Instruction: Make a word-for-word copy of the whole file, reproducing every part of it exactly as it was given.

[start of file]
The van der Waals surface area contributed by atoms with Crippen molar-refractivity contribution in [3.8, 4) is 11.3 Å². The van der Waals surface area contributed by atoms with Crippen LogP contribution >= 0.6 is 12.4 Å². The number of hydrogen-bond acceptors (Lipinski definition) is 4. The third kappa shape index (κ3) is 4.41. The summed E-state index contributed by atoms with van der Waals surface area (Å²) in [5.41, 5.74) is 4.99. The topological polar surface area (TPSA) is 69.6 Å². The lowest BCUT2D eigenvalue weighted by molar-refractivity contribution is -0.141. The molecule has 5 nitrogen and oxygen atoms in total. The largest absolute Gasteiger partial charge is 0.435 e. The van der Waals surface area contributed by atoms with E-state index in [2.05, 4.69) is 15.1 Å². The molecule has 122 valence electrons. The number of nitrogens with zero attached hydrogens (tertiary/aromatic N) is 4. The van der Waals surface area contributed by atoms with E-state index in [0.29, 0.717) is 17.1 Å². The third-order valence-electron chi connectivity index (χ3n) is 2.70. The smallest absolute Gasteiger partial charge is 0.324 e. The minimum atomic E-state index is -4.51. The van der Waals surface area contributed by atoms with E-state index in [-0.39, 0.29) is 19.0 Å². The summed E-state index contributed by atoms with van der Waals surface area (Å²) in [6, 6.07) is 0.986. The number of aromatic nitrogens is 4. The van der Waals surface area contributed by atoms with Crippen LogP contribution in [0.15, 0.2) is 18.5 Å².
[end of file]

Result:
The van der Waals surface area contributed by atoms with Crippen molar-refractivity contribution in [3.8, 4) is 11.3 Å². The van der Waals surface area contributed by atoms with Crippen LogP contribution >= 0.6 is 12.4 Å². The number of hydrogen-bond acceptors (Lipinski definition) is 4. The third kappa shape index (κ3) is 4.41. The summed E-state index contributed by atoms with van der Waals surface area (Å²) in [5.41, 5.74) is 4.99. The topological polar surface area (TPSA) is 69.6 Å². The lowest BCUT2D eigenvalue weighted by molar-refractivity contribution is -0.141. The molecule has 5 nitrogen and oxygen atoms in total. The largest absolute Gasteiger partial charge is 0.435 e. The van der Waals surface area contributed by atoms with E-state index in [2.05, 4.69) is 15.1 Å². The molecule has 122 valence electrons. The number of nitrogens with zero attached hydrogens (tertiary/aromatic N) is 4. The van der Waals surface area contributed by atoms with E-state index in [0.29, 0.717) is 17.1 Å². The third-order valence-electron chi connectivity index (χ3n) is 2.70. The smallest absolute Gasteiger partial charge is 0.324 e. The minimum atomic E-state index is -4.51. The van der Waals surface area contributed by atoms with E-state index in [-0.39, 0.29) is 19.0 Å². The summed E-state index contributed by atoms with van der Waals surface area (Å²) in [6, 6.07) is 0.986. The number of aromatic nitrogens is 4. The van der Waals surface area contributed by atoms with Crippen LogP contribution in [0.15, 0.2) is 18.5 Å².